Democrats Announce a $10 Million Push for State Legislatures


As the arm of the Democratic Party that works on state legislative races, it is the job of the Democratic Legislative Campaign Committee to care about the bottom of the ballot. With a $10 million campaign announced on Monday, it is trying to get more voters to care, too.

The $10 million investment, part of a $60 million total that the group previously announced as its target for the 2024 cycle, will fund an unusually early and expansive public push — one intended not only to support candidates, but also to convince voters of the importance of controlling state legislatures.

The money will go to party caucuses in Arizona, Georgia, Kansas, Michigan, Minnesota, New Hampshire, North Carolina, Pennsylvania and Wisconsin. Most of these are swing states, but red Kansas is included because Democrats hope to break Republicans’ supermajorities there — which would let the state’s Democratic governor, Laura Kelly, veto legislation with less chance of being overridden.

A broader public-facing campaign is centered on a website that will spotlight and raise money for a cycling lineup of candidates, including in solidly Republican states like Idaho and Oklahoma where the party is trying to make long-term inroads.

The message: Much of the policy that directly affects Americans’ lives is enacted at the state level. That is perhaps most prominently true on abortion, one of the most salient issues for the Democratic base, but it is also true of voting access, gun laws, L.G.B.T.Q. rights and economic programs like paid leave. Republican-led states could supercharge, and Democratic states could constrain, a second Trump administration, and vice versa if President Biden wins.

“It is so crystal clear that regardless of who wins the White House, this Republican agenda — this dangerous MAGA Republican agenda — is going to move through our statehouses,” said Heather Williams, the president of the Democratic Legislative Campaign Committee. “We can’t just continue to pay attention to what is happening in Washington, D.C., and our federal races.”

Also true, if less commonly spoken, is that fielding candidates in state legislative races can increase turnout for the presidential and congressional races regardless of the outcome of the state races: the converse of the typical coattails effect in which candidates lower on the ballot benefit from turnout driven by the top.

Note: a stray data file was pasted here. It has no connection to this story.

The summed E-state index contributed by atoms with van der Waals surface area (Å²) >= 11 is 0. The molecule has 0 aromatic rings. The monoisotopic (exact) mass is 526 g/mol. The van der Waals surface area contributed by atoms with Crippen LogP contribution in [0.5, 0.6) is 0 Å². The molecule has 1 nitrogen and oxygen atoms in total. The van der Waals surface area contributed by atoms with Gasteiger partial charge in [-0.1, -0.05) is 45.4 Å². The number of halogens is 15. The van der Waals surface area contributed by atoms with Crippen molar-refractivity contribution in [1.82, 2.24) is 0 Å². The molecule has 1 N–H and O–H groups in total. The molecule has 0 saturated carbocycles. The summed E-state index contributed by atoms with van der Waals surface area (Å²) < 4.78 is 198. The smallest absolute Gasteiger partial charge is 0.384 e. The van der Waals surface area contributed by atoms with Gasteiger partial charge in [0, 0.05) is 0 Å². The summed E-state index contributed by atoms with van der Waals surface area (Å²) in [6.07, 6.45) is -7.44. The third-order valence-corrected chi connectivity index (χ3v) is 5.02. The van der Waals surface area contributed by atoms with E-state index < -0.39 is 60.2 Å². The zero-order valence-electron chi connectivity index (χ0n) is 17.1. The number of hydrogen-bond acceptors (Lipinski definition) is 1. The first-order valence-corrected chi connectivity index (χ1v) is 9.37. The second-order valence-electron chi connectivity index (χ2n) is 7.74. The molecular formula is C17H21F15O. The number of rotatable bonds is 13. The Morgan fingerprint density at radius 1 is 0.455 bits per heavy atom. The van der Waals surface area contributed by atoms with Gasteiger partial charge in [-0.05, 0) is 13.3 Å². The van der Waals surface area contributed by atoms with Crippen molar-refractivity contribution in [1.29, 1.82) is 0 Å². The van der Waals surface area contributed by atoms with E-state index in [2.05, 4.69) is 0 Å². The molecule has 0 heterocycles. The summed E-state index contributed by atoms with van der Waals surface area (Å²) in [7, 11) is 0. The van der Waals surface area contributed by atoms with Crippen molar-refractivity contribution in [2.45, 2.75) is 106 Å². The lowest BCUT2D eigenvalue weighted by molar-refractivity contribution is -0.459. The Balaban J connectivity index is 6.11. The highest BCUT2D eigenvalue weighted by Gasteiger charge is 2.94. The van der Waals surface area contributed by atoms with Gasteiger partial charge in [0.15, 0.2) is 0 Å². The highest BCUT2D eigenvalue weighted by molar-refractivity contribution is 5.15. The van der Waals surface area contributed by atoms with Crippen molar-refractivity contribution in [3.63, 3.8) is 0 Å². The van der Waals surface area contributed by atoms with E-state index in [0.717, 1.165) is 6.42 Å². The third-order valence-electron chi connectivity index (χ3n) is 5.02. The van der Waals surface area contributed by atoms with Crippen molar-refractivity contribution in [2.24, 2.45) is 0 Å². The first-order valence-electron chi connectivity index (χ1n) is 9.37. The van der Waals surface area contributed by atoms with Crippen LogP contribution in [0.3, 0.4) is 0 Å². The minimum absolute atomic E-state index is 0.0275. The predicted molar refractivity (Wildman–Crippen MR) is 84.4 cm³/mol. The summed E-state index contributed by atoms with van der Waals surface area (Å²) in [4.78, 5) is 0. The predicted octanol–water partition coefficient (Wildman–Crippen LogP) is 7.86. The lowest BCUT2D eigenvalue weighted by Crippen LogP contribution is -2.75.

Amanda Litman, co-founder of Run for Something, which recruits and supports young progressives to run for office, said her group’s candidates often encountered voters who seemed enthusiastic about them even if they were unimpressed by Mr. Biden and other national Democratic leaders — a potentially significant dynamic in a presidential race in which many Americans are dissatisfied with their options.

“Most of them presumably are going to show up and also vote the rest of the ballot,” Ms. Litman said, “but they’re doing so at the invitation of the state legislative candidate.”

The first candidates to get a boost from the Democratic committee in its public messaging are from North Carolina — where Republicans secured supermajorities in both chambers after a Democrat switched parties last year, and Democrats hope to break at least one — and Pennsylvania, where Democrats are trying to protect a narrow House majority. More candidates will be highlighted over the course of the summer as states hold their primaries.

The Democratic Legislative Campaign Committee investment — and investments of outside groups like the States Project, which has announced $70 million in spending — follows many years in which Republicans dominated state races even when Democrats did well nationally. That disparity was attributable in part to gerrymandering, but also in part to Democrats’ being outspent and out-organized in state legislative races.

This year, for the first time in three decades, a Democrat is running in every legislative district in Florida. The party is also fielding candidates for every Senate seat in Wisconsin and every House seat in Michigan, as well as unusually high numbers of candidates in red states such as Arkansas and Idaho.

The committee’s Republican counterpart, the Republican State Leadership Committee, has not announced a spending target but has said it expects to have less money than the Democrats, a fact it has tried to spin as a positive.

“It should come as no surprise that state Democrats are running their traditional playbook this cycle — banking on massive investments from the national liberal money machine to try to bail them out for their failed policies that are out of step with voters,” the group’s president, Dee Duncan, said in a statement, adding that he was “confident that Republicans are in a strong position to stave off the massive onslaught of money pouring in from the Democrats.”

In addition to defending majorities in states like Arizona, North Carolina and Wisconsin — where that job became harder after a court-ordered redrawing of gerrymandered maps — Republicans are trying to regain majorities in Michigan and Pennsylvania and to chip away at Democratic dominance in states like California and New York.



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